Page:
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Digitally Thinking

Strategies for channels, partners and VARs

For many of our clients, the routes to market are varied – they might go direct to market, but there may be more value in other routes.  These can be pure resellers, who might be selling other solutions as well;  through combining products into a package, integrating through APIs – generally as VARs (Value Added Resellers); or white labelling. Or combinations or variations on these. Often – confusingly in terms of legal status – the resellers are described as partners.  Partnership is something very specific in legal terms, so describing a company as a partner in a legal agreement often has to be negated in the small print – otherwise you’re in a different world of liability.   

One of our clients is a London-based software company with a SaaS product, who entered into a partner agreement with a US reseller,  where the agreement was largely produced by the reseller.  It worked for the reseller’ It certainly didn’t work for our client.  As part of our clients drive to growth, we have become involved to extricate them from it, and produce a document which works for them, because the agreement in place severely hampered their ability to expand their market.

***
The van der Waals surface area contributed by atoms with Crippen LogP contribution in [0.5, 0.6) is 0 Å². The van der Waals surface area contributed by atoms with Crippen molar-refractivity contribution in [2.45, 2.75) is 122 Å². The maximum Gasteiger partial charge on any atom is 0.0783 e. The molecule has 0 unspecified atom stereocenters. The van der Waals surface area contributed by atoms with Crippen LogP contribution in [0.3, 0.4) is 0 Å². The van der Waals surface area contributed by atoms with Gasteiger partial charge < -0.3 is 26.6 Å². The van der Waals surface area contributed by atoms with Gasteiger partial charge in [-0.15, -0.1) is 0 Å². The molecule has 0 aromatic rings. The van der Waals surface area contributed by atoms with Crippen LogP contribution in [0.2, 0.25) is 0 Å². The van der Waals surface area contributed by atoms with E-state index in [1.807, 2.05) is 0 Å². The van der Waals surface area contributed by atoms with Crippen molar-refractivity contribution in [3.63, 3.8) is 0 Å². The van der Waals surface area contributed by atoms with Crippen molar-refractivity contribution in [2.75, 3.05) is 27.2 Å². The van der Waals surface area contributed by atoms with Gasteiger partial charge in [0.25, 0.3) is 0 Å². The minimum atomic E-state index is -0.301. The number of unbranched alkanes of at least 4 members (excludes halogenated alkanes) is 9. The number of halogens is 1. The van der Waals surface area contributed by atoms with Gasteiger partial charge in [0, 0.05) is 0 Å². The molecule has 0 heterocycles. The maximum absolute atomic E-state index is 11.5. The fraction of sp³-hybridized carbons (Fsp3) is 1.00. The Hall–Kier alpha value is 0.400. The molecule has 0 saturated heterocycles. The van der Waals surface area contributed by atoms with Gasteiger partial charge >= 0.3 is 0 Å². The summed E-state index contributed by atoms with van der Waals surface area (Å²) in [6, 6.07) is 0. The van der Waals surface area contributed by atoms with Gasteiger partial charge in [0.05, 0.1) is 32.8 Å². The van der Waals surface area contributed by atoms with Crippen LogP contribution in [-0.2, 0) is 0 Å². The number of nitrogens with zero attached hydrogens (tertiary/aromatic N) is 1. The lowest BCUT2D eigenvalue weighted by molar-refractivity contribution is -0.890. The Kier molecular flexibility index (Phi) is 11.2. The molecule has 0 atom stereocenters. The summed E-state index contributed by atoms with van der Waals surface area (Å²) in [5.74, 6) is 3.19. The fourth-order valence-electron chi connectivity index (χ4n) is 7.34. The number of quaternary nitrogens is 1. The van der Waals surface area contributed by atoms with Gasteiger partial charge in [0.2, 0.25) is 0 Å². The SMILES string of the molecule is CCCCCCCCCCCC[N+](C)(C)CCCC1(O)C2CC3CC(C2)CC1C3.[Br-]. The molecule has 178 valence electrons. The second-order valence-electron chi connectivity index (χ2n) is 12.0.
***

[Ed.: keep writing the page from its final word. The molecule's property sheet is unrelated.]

Several areas which can easily be overlooked, and in the case we’ve mentioned, some of them had been. If the agreement is exclusive in a particular country, and the reseller doesn’t perform, what can you do?  Should you grant exclusivity; and if it’s right to do so, but the reseller doesn’t perform, at what point can you terminate the agreement, or withdraw exclusivity?

  • You should have rights of reporting and audit on sales and activity, and remedies if the reseller doesn’t perform.
  • You need to retain rights to protect your own intellectual property, and make sure the reseller doesn’t compromise that (especially if the reseller is licensing a combined product or service).
  • You need to make sure the reseller doesn’t register trademarks which cut across your future plans or growth.
  • You need to make sure the reseller can’t land you with liability to which you haven’t agreed, or beyond limitations you can accept.
  • You need to ensure that data protection compliance is intact, especially if this is outside the EU – such as the USA.
  • You need to consider if your own terms of business apply as between you and the end user, or the reseller’s terms apply – and that you can control what the reseller offers and any concessions they make in negotiations. 

A VAR/Partner relationship is a delicate one, and the balance has to be right – the reseller needs to be well supported and incentivised, but it’s your product/service, and you have to maintain the right balance of control and oversight.  If, for instance, this is how you want to open up new markets, then properly documenting this relationship is a vital building block. 

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